Handguns > Revolver

Revolver Tactical Reload

Follow these tips when conducting a tactical reload with a revolver.

4/10/2012

The defensive revolver is very much like the fighting shotgun in that it doesn't hold all that many cartridges and should be topped off whenever the situation allows. Certainly this should be done when the shooting has ceased, or when there is a lull in the fight. If, for some reason, you have to move from your cover, it is also a good idea to top off your defensive revolver before making that move.
 
To perform a tactical reload, the revolver is placed in the palm of the left hand, just as suggested in the revolver speed reload. The index and little fingers support the right side of the frame, while the two middle fingers are used to push the cylinder open when the cylinder release is activated with the right thumb. Once the cylinder is open, the left thumb and two middle fingers hold the cylinder and rotate it as necessary.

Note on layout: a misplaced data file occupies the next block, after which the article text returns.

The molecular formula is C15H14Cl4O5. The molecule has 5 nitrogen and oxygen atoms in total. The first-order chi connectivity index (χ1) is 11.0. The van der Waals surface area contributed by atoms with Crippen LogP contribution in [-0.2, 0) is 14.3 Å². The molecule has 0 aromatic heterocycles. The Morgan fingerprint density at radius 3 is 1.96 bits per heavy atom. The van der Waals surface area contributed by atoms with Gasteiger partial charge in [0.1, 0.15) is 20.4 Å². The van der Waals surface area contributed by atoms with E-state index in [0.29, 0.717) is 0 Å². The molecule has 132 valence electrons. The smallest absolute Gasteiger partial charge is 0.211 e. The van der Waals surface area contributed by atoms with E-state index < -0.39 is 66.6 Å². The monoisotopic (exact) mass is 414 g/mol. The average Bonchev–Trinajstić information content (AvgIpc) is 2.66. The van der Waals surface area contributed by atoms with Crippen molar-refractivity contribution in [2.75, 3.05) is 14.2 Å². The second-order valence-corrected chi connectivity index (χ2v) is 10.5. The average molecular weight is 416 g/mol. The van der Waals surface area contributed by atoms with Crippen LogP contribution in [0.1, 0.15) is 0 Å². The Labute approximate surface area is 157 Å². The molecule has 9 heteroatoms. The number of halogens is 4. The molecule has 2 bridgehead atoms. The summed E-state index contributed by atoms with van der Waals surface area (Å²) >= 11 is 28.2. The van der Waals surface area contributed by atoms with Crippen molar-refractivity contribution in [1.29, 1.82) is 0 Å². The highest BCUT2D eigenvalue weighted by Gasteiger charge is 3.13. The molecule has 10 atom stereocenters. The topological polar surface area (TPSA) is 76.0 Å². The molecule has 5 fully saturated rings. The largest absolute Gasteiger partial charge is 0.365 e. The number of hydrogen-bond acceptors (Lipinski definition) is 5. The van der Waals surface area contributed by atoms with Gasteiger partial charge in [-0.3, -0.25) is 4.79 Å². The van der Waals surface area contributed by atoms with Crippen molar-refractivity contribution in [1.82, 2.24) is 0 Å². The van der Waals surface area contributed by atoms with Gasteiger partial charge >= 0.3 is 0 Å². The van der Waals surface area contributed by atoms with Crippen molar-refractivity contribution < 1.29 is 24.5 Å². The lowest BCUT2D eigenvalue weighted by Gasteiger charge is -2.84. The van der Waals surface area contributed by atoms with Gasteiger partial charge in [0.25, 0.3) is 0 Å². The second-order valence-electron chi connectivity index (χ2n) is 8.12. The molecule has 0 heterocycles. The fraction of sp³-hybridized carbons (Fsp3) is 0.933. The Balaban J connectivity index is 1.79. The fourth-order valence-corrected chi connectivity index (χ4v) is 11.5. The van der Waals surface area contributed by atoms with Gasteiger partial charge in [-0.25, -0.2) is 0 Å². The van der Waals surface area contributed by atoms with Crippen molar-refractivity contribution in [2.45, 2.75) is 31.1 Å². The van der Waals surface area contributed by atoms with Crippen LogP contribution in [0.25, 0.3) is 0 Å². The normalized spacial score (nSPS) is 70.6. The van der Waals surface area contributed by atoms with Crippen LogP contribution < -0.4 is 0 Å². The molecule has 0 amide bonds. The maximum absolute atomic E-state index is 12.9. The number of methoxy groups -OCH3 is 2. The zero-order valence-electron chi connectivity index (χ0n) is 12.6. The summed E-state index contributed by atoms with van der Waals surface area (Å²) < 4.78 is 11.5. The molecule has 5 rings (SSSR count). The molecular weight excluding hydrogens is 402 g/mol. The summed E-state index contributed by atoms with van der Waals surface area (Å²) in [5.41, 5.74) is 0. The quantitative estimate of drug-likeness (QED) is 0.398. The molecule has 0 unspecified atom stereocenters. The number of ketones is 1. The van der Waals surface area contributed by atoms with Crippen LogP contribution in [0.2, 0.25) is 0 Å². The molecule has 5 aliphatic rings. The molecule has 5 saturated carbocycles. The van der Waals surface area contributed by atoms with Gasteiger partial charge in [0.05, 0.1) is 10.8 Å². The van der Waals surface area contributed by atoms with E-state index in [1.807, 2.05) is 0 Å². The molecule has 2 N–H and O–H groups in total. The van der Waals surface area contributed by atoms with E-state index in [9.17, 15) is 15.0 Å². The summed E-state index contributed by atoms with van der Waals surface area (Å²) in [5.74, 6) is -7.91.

With the muzzle pointing down, the left thumb pushes the ejector rod just enough to raise the cartridges out of their chambers, but not enough to eject the cartridges entirely. The empty rounds are then plucked out of the cylinder with the fingers of the right hand. It is important to simply pluck the empties clear of the cylinder and let them fall to the ground. Trying to hold onto them, or throw them away, wastes precious time. Just pull them clear of the revolver and let them fall.
 
At this point, the right hand goes to the ammo carrier and transports fresh cartridges to the cylinder. With a little practice, most folks can easily handle and load two cartridges at a time. I particularly like the belt pouches that have three pockets, holding two cartridges each. If a speed strip is used, such as those made by Bianchi and Tuff Products, it is brought to the gun, cartridges inserted and peeled off of the strip with a twisting motion of the right hand.

It is particularly important to perform the tactical reload with the revolver held up high, somewhere between your shirt pockets and your chin. This allows the defensive shooter to remain alert to what is going on around him or her and, in particular, keep an eye on the bad guys. It's a real mistake to take the revolver down to belt-level as we often see competitive shooters do. Hold the revolver high and take the ammo to the gun, instead of the other way around.